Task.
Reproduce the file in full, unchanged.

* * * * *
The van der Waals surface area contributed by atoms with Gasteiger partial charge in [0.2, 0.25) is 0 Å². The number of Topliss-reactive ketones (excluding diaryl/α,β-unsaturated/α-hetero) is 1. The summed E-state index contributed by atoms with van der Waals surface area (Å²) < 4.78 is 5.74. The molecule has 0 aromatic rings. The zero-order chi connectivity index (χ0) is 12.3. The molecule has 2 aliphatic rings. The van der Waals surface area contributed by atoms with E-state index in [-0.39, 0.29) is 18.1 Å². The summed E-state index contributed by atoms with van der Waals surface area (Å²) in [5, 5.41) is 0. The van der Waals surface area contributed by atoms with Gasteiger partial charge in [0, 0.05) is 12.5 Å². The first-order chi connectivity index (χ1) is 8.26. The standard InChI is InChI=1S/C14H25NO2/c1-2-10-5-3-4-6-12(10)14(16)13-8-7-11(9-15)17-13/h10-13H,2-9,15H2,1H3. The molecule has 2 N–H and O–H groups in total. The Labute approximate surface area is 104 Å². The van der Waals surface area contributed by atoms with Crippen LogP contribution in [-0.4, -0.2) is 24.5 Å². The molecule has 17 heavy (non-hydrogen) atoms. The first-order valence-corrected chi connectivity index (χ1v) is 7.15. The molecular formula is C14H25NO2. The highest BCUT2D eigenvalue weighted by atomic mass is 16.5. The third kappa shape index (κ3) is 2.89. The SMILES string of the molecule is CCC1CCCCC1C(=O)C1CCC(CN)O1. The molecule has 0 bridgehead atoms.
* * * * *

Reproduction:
The van der Waals surface area contributed by atoms with Gasteiger partial charge in [0.2, 0.25) is 0 Å². The number of Topliss-reactive ketones (excluding diaryl/α,β-unsaturated/α-hetero) is 1. The summed E-state index contributed by atoms with van der Waals surface area (Å²) < 4.78 is 5.74. The molecule has 0 aromatic rings. The zero-order chi connectivity index (χ0) is 12.3. The molecule has 2 aliphatic rings. The van der Waals surface area contributed by atoms with E-state index in [-0.39, 0.29) is 18.1 Å². The summed E-state index contributed by atoms with van der Waals surface area (Å²) in [5, 5.41) is 0. The van der Waals surface area contributed by atoms with Gasteiger partial charge in [0, 0.05) is 12.5 Å². The first-order chi connectivity index (χ1) is 8.26. The standard InChI is InChI=1S/C14H25NO2/c1-2-10-5-3-4-6-12(10)14(16)13-8-7-11(9-15)17-13/h10-13H,2-9,15H2,1H3. The molecule has 2 N–H and O–H groups in total. The Labute approximate surface area is 104 Å². The van der Waals surface area contributed by atoms with Crippen LogP contribution in [-0.4, -0.2) is 24.5 Å². The molecule has 17 heavy (non-hydrogen) atoms. The first-order valence-corrected chi connectivity index (χ1v) is 7.15. The molecular formula is C14H25NO2. The highest BCUT2D eigenvalue weighted by atomic mass is 16.5. The third kappa shape index (κ3) is 2.89. The SMILES string of the molecule is CCC1CCCCC1C(=O)C1CCC(CN)O1. The molecule has 0 bridgehead atoms.